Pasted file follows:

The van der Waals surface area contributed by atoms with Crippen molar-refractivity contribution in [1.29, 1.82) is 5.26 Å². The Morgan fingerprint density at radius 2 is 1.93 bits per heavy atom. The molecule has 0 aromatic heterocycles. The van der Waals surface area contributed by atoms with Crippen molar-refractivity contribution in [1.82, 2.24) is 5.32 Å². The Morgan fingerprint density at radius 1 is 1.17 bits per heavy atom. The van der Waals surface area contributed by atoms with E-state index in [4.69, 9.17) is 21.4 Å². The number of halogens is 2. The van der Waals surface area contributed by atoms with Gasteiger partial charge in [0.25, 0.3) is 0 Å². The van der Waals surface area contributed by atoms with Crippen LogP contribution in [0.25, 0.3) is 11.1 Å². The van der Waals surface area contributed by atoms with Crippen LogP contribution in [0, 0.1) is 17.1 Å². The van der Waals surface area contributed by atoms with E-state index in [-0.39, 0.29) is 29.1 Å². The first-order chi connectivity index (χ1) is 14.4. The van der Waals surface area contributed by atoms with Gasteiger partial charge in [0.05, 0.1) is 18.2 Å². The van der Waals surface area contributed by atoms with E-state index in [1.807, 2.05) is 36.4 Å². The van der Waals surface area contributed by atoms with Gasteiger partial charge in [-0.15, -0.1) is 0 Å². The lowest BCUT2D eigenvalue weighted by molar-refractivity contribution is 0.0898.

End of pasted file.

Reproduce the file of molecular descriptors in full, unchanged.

The van der Waals surface area contributed by atoms with Crippen molar-refractivity contribution in [1.29, 1.82) is 5.26 Å². The Morgan fingerprint density at radius 2 is 1.93 bits per heavy atom. The molecule has 0 aromatic heterocycles. The van der Waals surface area contributed by atoms with Crippen molar-refractivity contribution in [1.82, 2.24) is 5.32 Å². The Morgan fingerprint density at radius 1 is 1.17 bits per heavy atom. The van der Waals surface area contributed by atoms with E-state index in [4.69, 9.17) is 21.4 Å². The number of halogens is 2. The van der Waals surface area contributed by atoms with Gasteiger partial charge in [0.25, 0.3) is 0 Å². The van der Waals surface area contributed by atoms with Crippen LogP contribution in [0.25, 0.3) is 11.1 Å². The van der Waals surface area contributed by atoms with Crippen LogP contribution in [0, 0.1) is 17.1 Å². The van der Waals surface area contributed by atoms with E-state index in [-0.39, 0.29) is 29.1 Å². The first-order chi connectivity index (χ1) is 14.4. The van der Waals surface area contributed by atoms with Gasteiger partial charge in [0.05, 0.1) is 18.2 Å². The van der Waals surface area contributed by atoms with E-state index in [1.807, 2.05) is 36.4 Å². The van der Waals surface area contributed by atoms with Gasteiger partial charge in [-0.15, -0.1) is 0 Å². The lowest BCUT2D eigenvalue weighted by molar-refractivity contribution is 0.0898.